louis

15 Dec 2017 152 views
 
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photoblog image Mosteiro de Santa Maria de Alcobaça
Mosteiro de Santa Maria de Alcobaça|

Mosteiro de Santa Maria de Alcobaça

 

The founding of the Monastery of Alcobaça, located in central Portugal, is closely associated with the beginning of the Portuguese monarchy. When Afonso Henriques was proclaimed King Alfonso I in 1139, he based his political reconquest on the Crusaders and on religious orders. Alcobaça was given to the Cistercians in recognition of their support to the conquest of Santarem (1152) with the understanding that they would colonise and work the surrounding lands.

 

This place is big, very big. In this picture one sees the front-end. Imagine a square where this front-end is one of four sides of the monastry. Behind this facade is hidden huge cloisters, sleeping quarters, a spectacular kitchen, etc. At one time the monastry housed 999 monks. Religious orders were banned in 1835 and for a long time this place just stood empty and some vandalous damage occurred.

 

It is a World Heritage site and is put to use in various ways, e.g. conferences. 

 

The panorama was the only way that I could capture all of the front-end, in one go. I tried to straighten the picture, including the use of Shift-N, but it all just result in the picture getting smaller and a loss of quality.

 

The next number of pictures will feature the monastry.

 

 

comments (17)

  • Martine
  • France
  • 15 Dec 2017, 00:17
C'est magnifique, j'aime l'architecture.
Louis: En effet, magnifique. Merci, Martine.
What a beautiful building! You did well to fit it all in, Louis!
Louis: Thank you, Elizabeth. The bridge has two pano functions. The one used here and another one, that will require stitching afterwards. Maybe the stitching would have provided better results.
  • Ray
  • Thailand
  • 15 Dec 2017, 03:41
Fine shot of a seriously impressive structure, Louis.
Louis: Thank you, Ray. There are a number of such big monasteries all over Portugal. I visited this one and the one I have featured as part of Lisbon. Some others I have seen at a distance and one very superficially. All these facilities were abandoned with the disbanding of religious orders in 1835. Making apartment buildings (with house size apartments), concert halls, hotels in one or various of these buildings are all possibilities - but they stand empty, bar occasional use. I believe Portugal is going through a period of rebuilding and rediscovering itself - then maybe something useful will happen to these buildings.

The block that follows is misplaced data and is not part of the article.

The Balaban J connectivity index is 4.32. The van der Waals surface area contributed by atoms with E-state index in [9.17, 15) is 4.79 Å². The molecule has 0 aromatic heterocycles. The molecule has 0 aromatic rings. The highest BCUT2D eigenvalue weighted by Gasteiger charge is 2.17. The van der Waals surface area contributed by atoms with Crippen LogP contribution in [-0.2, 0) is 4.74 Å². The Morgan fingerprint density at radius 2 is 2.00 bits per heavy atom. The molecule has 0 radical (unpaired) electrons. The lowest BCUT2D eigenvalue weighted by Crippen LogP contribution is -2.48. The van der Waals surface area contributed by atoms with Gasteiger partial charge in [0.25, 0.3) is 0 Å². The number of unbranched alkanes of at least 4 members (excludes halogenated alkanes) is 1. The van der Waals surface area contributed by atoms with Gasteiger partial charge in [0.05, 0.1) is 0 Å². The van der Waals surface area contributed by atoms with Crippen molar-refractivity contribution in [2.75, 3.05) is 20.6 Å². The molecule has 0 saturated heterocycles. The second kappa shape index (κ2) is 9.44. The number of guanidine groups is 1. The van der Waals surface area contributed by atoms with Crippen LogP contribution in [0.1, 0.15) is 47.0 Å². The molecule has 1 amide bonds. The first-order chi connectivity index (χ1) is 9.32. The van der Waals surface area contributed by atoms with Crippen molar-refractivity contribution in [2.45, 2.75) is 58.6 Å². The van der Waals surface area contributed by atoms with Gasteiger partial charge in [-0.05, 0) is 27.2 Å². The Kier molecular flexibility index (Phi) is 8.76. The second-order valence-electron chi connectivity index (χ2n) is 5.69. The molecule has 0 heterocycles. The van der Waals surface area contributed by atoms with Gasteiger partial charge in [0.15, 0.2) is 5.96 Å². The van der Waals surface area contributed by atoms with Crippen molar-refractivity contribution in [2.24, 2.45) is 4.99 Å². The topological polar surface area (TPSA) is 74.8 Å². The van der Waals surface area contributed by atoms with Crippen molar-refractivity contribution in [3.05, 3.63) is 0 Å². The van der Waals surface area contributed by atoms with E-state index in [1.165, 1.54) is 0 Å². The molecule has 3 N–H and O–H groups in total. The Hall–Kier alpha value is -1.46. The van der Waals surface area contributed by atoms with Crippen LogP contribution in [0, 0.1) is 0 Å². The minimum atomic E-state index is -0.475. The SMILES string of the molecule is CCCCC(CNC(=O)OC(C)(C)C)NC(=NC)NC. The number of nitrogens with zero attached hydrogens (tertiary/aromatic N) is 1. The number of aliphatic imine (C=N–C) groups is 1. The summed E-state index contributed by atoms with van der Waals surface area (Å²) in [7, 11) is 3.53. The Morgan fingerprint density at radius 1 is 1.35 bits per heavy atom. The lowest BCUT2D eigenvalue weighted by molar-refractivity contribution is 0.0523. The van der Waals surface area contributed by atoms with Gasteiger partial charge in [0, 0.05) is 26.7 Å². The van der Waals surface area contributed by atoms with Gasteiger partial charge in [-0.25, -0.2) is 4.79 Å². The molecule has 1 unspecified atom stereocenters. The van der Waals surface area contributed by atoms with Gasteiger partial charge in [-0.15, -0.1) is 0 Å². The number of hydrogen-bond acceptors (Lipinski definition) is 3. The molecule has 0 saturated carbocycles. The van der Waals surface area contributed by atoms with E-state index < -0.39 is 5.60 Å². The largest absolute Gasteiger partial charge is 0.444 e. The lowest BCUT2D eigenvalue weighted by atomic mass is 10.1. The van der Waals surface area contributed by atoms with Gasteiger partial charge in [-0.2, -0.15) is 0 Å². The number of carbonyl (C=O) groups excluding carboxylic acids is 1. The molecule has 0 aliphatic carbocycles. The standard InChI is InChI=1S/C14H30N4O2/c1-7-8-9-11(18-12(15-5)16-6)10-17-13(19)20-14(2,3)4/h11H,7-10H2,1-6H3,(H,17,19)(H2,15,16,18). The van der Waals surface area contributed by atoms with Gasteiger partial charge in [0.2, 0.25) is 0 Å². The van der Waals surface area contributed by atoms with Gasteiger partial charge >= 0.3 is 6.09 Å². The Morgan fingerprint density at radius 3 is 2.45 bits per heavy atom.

This is when the pano option is a no-brainer, Louis. I'm not sure it could have been done better!
Louis: Thank you, Ginnie. The bridge has two pano functions. The one used here and another one, that will require stitching afterwards. Maybe the stitching would have provided better results.
  • Chris
  • Not Nowhere
  • 15 Dec 2017, 06:49
This is a brilliant image Louis, the slight curve of the building is excellent. Shift-N would have ruined that. It's pleasing to know the place has found a new use for itself
Louis: Thank you Chris. Well, the earth is round and everything being straight is probably an illusion smile
Great panoramic shot. I am looking forward to more...
Louis: Thank you Larry, there will be more ...
  • Philine
  • Germany
  • 15 Dec 2017, 07:23
een heel mooi gebouw - en een fijne foto!
Louis: Dankjewel, Philine. Ja, 't is een bijzondere gebouw.
  • gutteridge
  • Somewhere in deep space
  • 15 Dec 2017, 08:01
The lens bends helps to illustrate the scale of this place Louis. Portugal certainly has some grand architecture.
Louis: Yes, the place is so big, it has to follow the curve of the earth smile They have architecture from BC right up to modern day - it is impressive.
  • Lisl
  • England
  • 15 Dec 2017, 08:01
I didn't know there were ever monasteries which housed so many monks, Louis
Louis: There are similar monasteries in other parts of Portugal, Lisl, but I think that this one housed most monks.
It is certainly a fine building and a very good panorama. Even Shift-N would struggle with this as you found out.
Louis: Thank you Brian - in the end the file size becomes a problem - so I let it go.
Amazing shot to get that all in.
Louis: Thank you Mary
I like this, Louis, I think the curve adds to it.
Louis: Thank you Frank - I just have to get used to it.
It is an impressive building Louis. lightroom is good for stitching panos
Louis: The way the camera produces it in this mode, is a finished product. I should probably have used the other pano mode that allows for stitching.
your panorama turned out great Louis... i would leave the curve over loosing the quality of the image...
thanks for the history of the Monastery....petersmile
Louis: Thank you peter. Well it seems that most SC'ers support the curve over quality loss.
Imagine how many people must have been in there - just to keep it going!
Louis: The size of the place just boggles the mind. You put this building down in NY or London and convert to apartments - you will make a fortune. And - as you know there are many such buildings in Portugal.
  • Astrid
  • Netherlands
  • 17 Dec 2017, 09:46
This is beautiful and I think you did a great job not to do too much with it and show the whole stretch. That is quite the building.
Louis: Big, very big, Astrid.
i quite like the final result, Louis. i would like a view of the towers and close up of the door arch.
Louis: I was wondering what to post for Monday - now I know.

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for this photo I'm in a any and all comments icon ShMood©
camera COOLPIX P500
exposure mode shutter priority
shutterspeed 1/1500s
aperture f/3.5
sensitivity ISO160
focal length 4.5mm
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